A recent case before the New South Wales Court of Appeal
illustrates the possible pitfalls when entering into an agreement
for the sale of a 'vehicle with work'.
What issues need to be considered when drafting an
agreement for the sale of a 'vehicle with
Agreements for the sale of 'vehicles with work' need to
be carefully drafted. Consideration must be given to a multitude of
Is any term of the agreement 'unfair' or
'harsh' under the Independent Contractors Act 2006
(Cth) or the unfair contract provisions of the Australian
Is the purchaser engaged as a genuine independent contractor or
is the arrangement a sham?
Has the vendor made any representations that are potentially
misleading or deceptive?
Is the vendor guaranteeing the availability or volume of
Does the agreement involve the hire of the vehicle and, if so,
have PPS issues been considered?
Is the purchaser covered by state owner driver legislation? The
owner driver legislation in some states restricts the vendor's
ability to make deductions (including for equipment hire charges)
from amounts due to the owner driver.
What happened in B & R Stevens Transport Pty Ltd
v Burkitt  NSWCA 259?
Mr Burkitt drove a truck for his own company, Cement Express.
Cement Express had hauled products for Independent Cement &
Lime since around 2000. Cement Express was subcontracted other
hauliers to do the same work.
Cement Express wished to sell a prime mover and Stevens
Transport wished to purchase it. After oral negotiations, the
parties reached agreement in April 2009. There was no deposit and
no formal contract for sale was signed.
By letter dated 2 April 2009, Cement Express confirmed the offer
in the following terms:
This letter is to confirm an offer to yourself to
purchase a 2008 K108 Kenworth Prime Mover and job from [Cement
Express] and to tow a company owned fully maintained bulk pressure
tanker hauling for [Cement Express] on a full time basis. As you
would be aware [Cement Express] are unable to guarantee your
business because we are governed by market demand. Our full
intention is to support you whilst Independent Cement & Lime
are supporting us and have been doing so for the last ten years
Stevens Transport paid $350,000 to Cement Express in June 2009.
Stevens Transport then began using the prime mover to haul cement
for Cement Express in July 2009.
Sometime in 2011, Independent Cement & Lime notified Cement
Express that it would not be renewing its existing contract with
Cement Express and that the contract would cease on the last day of
February 2012. On the same day, Cement Express wrote to all of its
subcontractors advising them of Independent Cement & Lime's
In February 2012, Stevens Transport issued invoices to Cement
Express for about $50,000, said to be short paid under previous
invoices issued between July 2009 and August 2010.
Stevens Transport brought proceedings against Mr Burkitt and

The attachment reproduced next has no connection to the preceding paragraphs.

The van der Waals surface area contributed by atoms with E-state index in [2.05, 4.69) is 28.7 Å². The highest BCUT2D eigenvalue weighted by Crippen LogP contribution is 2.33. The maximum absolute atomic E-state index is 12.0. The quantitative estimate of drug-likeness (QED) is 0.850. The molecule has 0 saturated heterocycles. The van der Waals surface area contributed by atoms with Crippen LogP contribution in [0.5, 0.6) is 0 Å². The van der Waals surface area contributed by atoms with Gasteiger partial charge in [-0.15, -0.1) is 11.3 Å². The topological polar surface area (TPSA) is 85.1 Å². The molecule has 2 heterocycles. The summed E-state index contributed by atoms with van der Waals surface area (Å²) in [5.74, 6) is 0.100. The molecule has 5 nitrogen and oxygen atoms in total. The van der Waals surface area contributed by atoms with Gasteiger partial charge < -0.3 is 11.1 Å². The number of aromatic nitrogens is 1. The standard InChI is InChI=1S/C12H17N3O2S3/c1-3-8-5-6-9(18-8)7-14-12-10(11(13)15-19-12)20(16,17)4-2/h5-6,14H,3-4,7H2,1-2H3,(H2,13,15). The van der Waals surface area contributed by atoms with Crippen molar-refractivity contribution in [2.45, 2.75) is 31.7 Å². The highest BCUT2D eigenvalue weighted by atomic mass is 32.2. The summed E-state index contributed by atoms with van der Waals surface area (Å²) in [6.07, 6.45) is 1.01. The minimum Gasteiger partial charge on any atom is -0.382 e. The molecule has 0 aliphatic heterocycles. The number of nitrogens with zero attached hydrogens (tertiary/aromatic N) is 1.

Cement Express in the New South Wales District Court seeking
damages for breach of contract in the amount of $110,000 and
$50,000 in short paid invoices.
Stevens Transport contended that the purchase price was
$350,000, comprising $240,000 for the prime mover and $110,000 for
goodwill. Stevens Transport argued that had not received what it
bargained for, in that it had received a truck but no other
business rights, contrary to references in some of the documents
and discussions to the sale including 'goodwill'.
Mr Burkitt contended that the price was $400,000 for the truck
'with work', and with no component for goodwill. He
asserted there was a side-deal for deductions of approximately
$2,000 a fortnight to be made from payments otherwise due to
Stevens Transport for haulage services.
The New South Wales District Court agreed with Mr Burkitt,
finding that the term of the contract was $400,000 for a
'vehicle with work' and that there was no component for
goodwill. The District Court described the side-deal as effectively
an interest free loan to Stevens Transport, which was only able to
obtain finance for $350,000.
Stevens Transport appealed to the Court of Appeal, which
ultimately upheld the District Court's decision.
Lessons to be learned
The protracted and expensive litigation that eventuated between
Stevens Transport and Cement Express may have been avoided if the
parties had documented their agreement and clearly set out what
rights and assets were being transferred and how the purchase price
was to be apportioned.
Winner – EOWA Employer of Choice for Women Citation 2009,
2010, 2011 and 2012
Winner – ALB Gold Employer of Choice 2011 and 2012
Finalist – ALB Australasian Law Awards 2008, 2010, 2011 and
2012 (Best Brisbane Firm)
Winner – BRW Client Choice Awards 2009 and 2010 - Best
Australian Law Firm (revenue less than $50m)
The content of this article is intended to provide a general
guide to the subject matter. Specialist advice should be sought
about your specific circumstances.
To print this article, all you need is to be registered on Mondaq.com.
Click to Login as an existing user or Register so you can print this article.
This article looks at HVNL and how to follow the 'big 5' process to achieve CoR compliance within your organisation.
Some comments from our readers… “The articles are extremely timely and highly applicable” “I often find critical information not available elsewhere” “As in-house counsel, Mondaq’s service is of great value”
Register for Access and our Free Biweekly Alert for
This service is completely free. Access 250,000 archived articles from 100+ countries and get a personalised email twice a week covering developments (and yes, our lawyers like to think you’ve read our Disclaimer).